And this potential for derivation is particularly pronounced when the filmmaker in question has produced a landmark debut. Does the distinctive first feature become a sign of promise later realized, or an albatross that the filmmaker unwittingly carries through their career as a reminder that the peak of their skills and the extent of their thematic interest was communicated loudly and fully with a first feature, turning all subsequent works into an echo of the qualities that were once distinguishing and now familiar? Worse still, does the impactful debut lose its luster as a result of what critics and audiences see as diminishing returns, transforming that film from a distinctive, promising, unique first feature into something that, in retrospect, may not have been doing everything it seemed to be?

Neill Blomkamp seems to be at a particularly uneasy stage in terms of the reputation he’s developed since 2009. After the down-the-middle reception of Elysium and the mild-to-negative responses to Chappie, his means of combining inventive science fiction visuals combined with allegorical social commentary resonates with many critics less like a signature and more like a continuously revisited and gradually receding well of ideas. This speaks to a particular dilemma for directors who have distinctive first features to which they’re expected to live up. How much should their subsequent efforts resonate with established work so that later films are recognizable in conversation with earlier films as their films, and to what degree should a director deviate from the ideas and themes that informed their previous work so that they don’t come across as a redundant talent? It’s a difficult act to balance, one that runs the risk of repetition on the one hand and becoming an illegible brand on the other.

And for some reason it’s a trap that directors of initially well-regarded high-concept, genre based films run into with some regularity. Richard Kelly’s Donnie Darko gradually developed a dedicated cult until the film became essential dorm room viewing. And while his subsequent two features continued to explore apocalyptic themes through the tools of science fiction, neither Southland Tales nor The Box quite struck the unanimous chord as his initial feature. Similarly, M. Night Shyamalan’s career has taken a gradual dive from associations with high-grossing, critically beloved puzzle-like thrillers beginning with The Sixth Sense (technically his sophomore effort, but the first to make his name known) to accusations of technical ineptitude and empty, predictable storytelling. In each of these cases, it’s precisely what was interesting about these filmmakers’ earlier works that formed the criteria by which their subsequent works were deemed lacking.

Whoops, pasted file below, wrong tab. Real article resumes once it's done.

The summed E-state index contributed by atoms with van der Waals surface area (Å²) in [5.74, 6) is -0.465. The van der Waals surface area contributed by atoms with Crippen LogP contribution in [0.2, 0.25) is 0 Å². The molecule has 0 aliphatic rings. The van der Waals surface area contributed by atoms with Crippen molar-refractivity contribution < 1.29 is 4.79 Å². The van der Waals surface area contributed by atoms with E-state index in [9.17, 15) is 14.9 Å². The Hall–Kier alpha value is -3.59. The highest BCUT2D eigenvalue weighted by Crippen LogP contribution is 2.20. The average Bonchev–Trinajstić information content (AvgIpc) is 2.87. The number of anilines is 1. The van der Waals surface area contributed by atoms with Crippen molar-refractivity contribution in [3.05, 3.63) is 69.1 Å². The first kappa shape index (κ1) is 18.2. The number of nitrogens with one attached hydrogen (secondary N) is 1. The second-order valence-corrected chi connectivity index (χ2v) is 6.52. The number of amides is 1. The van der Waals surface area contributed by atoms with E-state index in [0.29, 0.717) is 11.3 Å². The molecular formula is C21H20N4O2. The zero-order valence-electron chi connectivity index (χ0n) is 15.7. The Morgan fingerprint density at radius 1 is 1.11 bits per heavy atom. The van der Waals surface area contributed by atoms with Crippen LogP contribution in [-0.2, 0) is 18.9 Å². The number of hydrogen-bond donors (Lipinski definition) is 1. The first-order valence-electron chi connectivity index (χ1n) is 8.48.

Many filmmakers spend their entire careers not only attempting to get movies made, but to make their mark to any degree within film culture. Yet maintaining that mark seems almost as difficult as making it in the first place. With the mixed-to-negative reception of Chappie, Blomkamp – who by all means seems to practice critical self-awareness about his own filmmaking, and can certainly be said to be a rare studio director making the exact types of films he wants to make – is arguably within the Lady in the Water stage of his career’s discourse: a critical and commercial stumble from which the results of his next move could be significantly determinative in regards to the future economics of his career as well as his critical reputation.

I haven’t really talked about Chappie itself here, but rather the ways in which Chappie has been discussed because discourse itself plays a significant role in the arcs of directors with distinctive, name-making debuts. Movies like District 9, Donnie Darko, and The Sixth Sense were not rolled out as inevitable successes, and in the first two cases were highly improbable productions. They were cases in which a filmmaker’s name seemed to come out of nowhere, in which discourse became the life force that fueled the film’s circulation – first lauding it and subsequently exploring ways to make sense of what it does so differently from the rest. It is part of an inevitable cycle that this same discourse creates expectations for said filmmaker’s future work, expectations that didn’t exist before their debut. And often the worst thing a filmmaker can do in such a scenario is pretty much what is expected.